Your Students are Your Best Teachers

by Helene J. Uchida

When I gave birth to my son in Athens, Greece, twenty years ago, I thought, “Oh, how will I do this? I know nothing about being a mother.” And since I was in a foreign country, I had no friends or family to give me advice. But interestingly enough, my son taught me from day one how to take care of him. I watched him and got all my cues from him in terms of what he needed and what pleased him. If am a success as a mother, it is because I had a good teacher, my son.

I think it is the same with teaching English in Japan. All teachers start as novices. We can read books and newsletters, attend seminars and workshops to improve our skills and expand our know-how, but in the final analysis, it is what happens between our students and us in the classroom that determines how successful we are. That is why I want to stress to you the importance of observing how your students respond to your lessons, your activities, your methods in an effort to improve your teaching methods. In a nutshell, your students may very well be the best teachers you will ever have.

I also think one of the ways of judging how successful you are as an English teacher is to look at your class time and see how much time your students are spending speaking English. I think an ideal situation reflects the teacher speaking English 25% of the time and the students speaking English 75% of the time. They don’t have to be speaking perfect Engish: they don’t even have to be speaking in full sentences. But they should be saying their ABC’s, counting, naming body parts, colors, objects in the room, the days of the week, the months of the year, self-introductions and question and answer couplets together. After all, one doesn’t learn how to play a musical instrument by watching the teacher play it, and one doesn’t learn to play a sport by watching the coach play it. One learns by doing, particpating, trying, failing, trying again until one succeeds. I think teachers who speak too much Japanese or even too much English in class rob students of the chance to experience English.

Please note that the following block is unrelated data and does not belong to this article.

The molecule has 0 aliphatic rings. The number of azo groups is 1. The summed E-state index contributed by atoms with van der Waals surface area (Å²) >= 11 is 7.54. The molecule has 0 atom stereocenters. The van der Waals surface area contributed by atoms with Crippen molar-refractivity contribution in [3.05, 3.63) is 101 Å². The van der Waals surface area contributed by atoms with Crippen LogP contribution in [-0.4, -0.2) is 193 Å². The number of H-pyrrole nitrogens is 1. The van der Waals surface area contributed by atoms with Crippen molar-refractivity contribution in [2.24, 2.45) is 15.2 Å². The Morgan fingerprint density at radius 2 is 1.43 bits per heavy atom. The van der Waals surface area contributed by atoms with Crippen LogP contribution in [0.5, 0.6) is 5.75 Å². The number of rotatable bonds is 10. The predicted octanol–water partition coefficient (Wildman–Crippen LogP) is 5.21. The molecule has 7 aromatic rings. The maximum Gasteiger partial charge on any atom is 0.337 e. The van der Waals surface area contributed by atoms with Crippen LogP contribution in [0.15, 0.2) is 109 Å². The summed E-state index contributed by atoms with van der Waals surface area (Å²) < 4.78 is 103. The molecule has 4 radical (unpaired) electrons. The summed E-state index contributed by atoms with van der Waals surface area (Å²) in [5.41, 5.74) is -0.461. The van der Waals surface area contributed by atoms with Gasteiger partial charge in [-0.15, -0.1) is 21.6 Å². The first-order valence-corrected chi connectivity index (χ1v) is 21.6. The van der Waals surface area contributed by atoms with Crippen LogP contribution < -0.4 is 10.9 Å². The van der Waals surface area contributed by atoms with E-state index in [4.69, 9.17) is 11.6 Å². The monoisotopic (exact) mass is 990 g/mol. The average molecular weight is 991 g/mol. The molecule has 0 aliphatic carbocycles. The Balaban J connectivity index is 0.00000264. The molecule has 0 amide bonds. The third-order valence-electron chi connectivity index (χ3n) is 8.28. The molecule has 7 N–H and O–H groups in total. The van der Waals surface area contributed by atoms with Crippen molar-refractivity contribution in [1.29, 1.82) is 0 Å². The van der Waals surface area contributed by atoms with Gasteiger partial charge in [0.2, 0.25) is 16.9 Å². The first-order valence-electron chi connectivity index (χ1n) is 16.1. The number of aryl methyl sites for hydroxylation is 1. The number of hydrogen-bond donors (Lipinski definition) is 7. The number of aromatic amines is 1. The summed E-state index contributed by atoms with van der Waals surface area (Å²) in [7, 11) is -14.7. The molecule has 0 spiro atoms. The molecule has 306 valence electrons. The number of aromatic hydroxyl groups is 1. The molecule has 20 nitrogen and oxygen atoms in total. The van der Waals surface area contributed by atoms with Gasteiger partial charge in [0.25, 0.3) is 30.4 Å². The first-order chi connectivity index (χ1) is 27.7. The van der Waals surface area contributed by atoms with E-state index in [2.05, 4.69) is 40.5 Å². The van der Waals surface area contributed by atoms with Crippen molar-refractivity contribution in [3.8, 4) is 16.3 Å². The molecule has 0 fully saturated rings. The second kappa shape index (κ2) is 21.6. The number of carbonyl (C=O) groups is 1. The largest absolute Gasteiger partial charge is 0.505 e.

Your students are happiest with you and with themselves when you orchestrate activities which enable them to speak English. I think pair work is an ideal EFL activity, and I am a big believer in it for three reasons: it demonstrates the point that one cannot speak English alone in that one needs a partner; it gives students a chance to experience English first hand, and it frees up the teacher by allowing you to observe your students to see which activities work best.

Are they speaking English? If they are, then this is the signal that you are doing the right thing! Learn from you students so you can be a better teacher!